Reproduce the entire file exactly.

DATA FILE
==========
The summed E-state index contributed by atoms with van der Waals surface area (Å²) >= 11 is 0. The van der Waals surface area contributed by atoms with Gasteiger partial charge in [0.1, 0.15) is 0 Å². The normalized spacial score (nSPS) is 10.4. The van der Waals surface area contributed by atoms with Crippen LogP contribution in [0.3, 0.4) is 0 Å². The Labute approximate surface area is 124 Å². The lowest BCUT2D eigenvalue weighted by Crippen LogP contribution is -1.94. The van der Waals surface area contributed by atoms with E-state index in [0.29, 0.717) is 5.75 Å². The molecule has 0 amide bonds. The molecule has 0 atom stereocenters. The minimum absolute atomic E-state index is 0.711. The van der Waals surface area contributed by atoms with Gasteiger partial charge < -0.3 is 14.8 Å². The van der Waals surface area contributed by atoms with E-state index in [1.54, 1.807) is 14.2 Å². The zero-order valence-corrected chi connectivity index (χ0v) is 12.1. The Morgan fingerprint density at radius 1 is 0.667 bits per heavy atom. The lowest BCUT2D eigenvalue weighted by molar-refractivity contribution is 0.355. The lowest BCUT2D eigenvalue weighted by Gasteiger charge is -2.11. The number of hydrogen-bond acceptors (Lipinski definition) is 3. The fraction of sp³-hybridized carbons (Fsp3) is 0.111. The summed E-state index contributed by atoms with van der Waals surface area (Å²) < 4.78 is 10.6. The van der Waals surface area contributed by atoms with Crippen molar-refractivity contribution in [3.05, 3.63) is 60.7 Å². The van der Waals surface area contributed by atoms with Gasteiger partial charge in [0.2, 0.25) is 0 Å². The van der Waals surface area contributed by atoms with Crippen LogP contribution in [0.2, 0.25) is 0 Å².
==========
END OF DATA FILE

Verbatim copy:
The summed E-state index contributed by atoms with van der Waals surface area (Å²) >= 11 is 0. The van der Waals surface area contributed by atoms with Gasteiger partial charge in [0.1, 0.15) is 0 Å². The normalized spacial score (nSPS) is 10.4. The van der Waals surface area contributed by atoms with Crippen LogP contribution in [0.3, 0.4) is 0 Å². The Labute approximate surface area is 124 Å². The lowest BCUT2D eigenvalue weighted by Crippen LogP contribution is -1.94. The van der Waals surface area contributed by atoms with E-state index in [0.29, 0.717) is 5.75 Å². The molecule has 0 amide bonds. The molecule has 0 atom stereocenters. The minimum absolute atomic E-state index is 0.711. The van der Waals surface area contributed by atoms with Gasteiger partial charge < -0.3 is 14.8 Å². The van der Waals surface area contributed by atoms with E-state index in [1.54, 1.807) is 14.2 Å². The zero-order valence-corrected chi connectivity index (χ0v) is 12.1. The Morgan fingerprint density at radius 1 is 0.667 bits per heavy atom. The lowest BCUT2D eigenvalue weighted by molar-refractivity contribution is 0.355. The lowest BCUT2D eigenvalue weighted by Gasteiger charge is -2.11. The number of hydrogen-bond acceptors (Lipinski definition) is 3. The fraction of sp³-hybridized carbons (Fsp3) is 0.111. The summed E-state index contributed by atoms with van der Waals surface area (Å²) < 4.78 is 10.6. The van der Waals surface area contributed by atoms with Crippen molar-refractivity contribution in [3.05, 3.63) is 60.7 Å². The van der Waals surface area contributed by atoms with Gasteiger partial charge in [0.2, 0.25) is 0 Å². The van der Waals surface area contributed by atoms with Crippen LogP contribution in [0.2, 0.25) is 0 Å².